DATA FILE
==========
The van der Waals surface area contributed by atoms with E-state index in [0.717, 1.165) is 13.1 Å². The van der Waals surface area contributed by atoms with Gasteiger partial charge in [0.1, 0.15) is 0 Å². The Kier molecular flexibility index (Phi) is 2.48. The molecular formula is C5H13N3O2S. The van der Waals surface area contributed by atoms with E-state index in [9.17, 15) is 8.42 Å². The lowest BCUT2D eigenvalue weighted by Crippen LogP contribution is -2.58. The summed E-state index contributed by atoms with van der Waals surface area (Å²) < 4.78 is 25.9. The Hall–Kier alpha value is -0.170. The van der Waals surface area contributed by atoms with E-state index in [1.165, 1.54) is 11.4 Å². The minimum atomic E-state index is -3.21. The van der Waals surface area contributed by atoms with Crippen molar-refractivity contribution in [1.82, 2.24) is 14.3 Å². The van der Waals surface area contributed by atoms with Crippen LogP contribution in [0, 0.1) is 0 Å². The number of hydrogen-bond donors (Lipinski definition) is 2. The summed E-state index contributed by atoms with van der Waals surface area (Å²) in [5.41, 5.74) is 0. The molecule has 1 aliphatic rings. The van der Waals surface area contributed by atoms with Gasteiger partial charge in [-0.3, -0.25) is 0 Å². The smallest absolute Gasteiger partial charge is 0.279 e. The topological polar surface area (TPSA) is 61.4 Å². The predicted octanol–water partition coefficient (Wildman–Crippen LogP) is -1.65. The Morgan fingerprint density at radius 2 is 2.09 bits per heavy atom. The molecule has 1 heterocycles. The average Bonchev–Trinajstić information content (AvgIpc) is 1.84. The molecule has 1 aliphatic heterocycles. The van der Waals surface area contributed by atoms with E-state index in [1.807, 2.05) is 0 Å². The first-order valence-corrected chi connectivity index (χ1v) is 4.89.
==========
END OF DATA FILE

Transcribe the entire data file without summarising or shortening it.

The van der Waals surface area contributed by atoms with E-state index in [0.717, 1.165) is 13.1 Å². The van der Waals surface area contributed by atoms with Gasteiger partial charge in [0.1, 0.15) is 0 Å². The Kier molecular flexibility index (Phi) is 2.48. The molecular formula is C5H13N3O2S. The van der Waals surface area contributed by atoms with E-state index in [9.17, 15) is 8.42 Å². The lowest BCUT2D eigenvalue weighted by Crippen LogP contribution is -2.58. The summed E-state index contributed by atoms with van der Waals surface area (Å²) < 4.78 is 25.9. The Hall–Kier alpha value is -0.170. The van der Waals surface area contributed by atoms with E-state index in [1.165, 1.54) is 11.4 Å². The minimum atomic E-state index is -3.21. The van der Waals surface area contributed by atoms with Crippen molar-refractivity contribution in [1.82, 2.24) is 14.3 Å². The van der Waals surface area contributed by atoms with Crippen LogP contribution in [0, 0.1) is 0 Å². The number of hydrogen-bond donors (Lipinski definition) is 2. The summed E-state index contributed by atoms with van der Waals surface area (Å²) in [5.41, 5.74) is 0. The molecule has 1 aliphatic rings. The van der Waals surface area contributed by atoms with Gasteiger partial charge in [-0.3, -0.25) is 0 Å². The smallest absolute Gasteiger partial charge is 0.279 e. The topological polar surface area (TPSA) is 61.4 Å². The predicted octanol–water partition coefficient (Wildman–Crippen LogP) is -1.65. The Morgan fingerprint density at radius 2 is 2.09 bits per heavy atom. The molecule has 1 heterocycles. The average Bonchev–Trinajstić information content (AvgIpc) is 1.84. The molecule has 1 aliphatic heterocycles. The van der Waals surface area contributed by atoms with E-state index in [1.807, 2.05) is 0 Å². The first-order valence-corrected chi connectivity index (χ1v) is 4.89.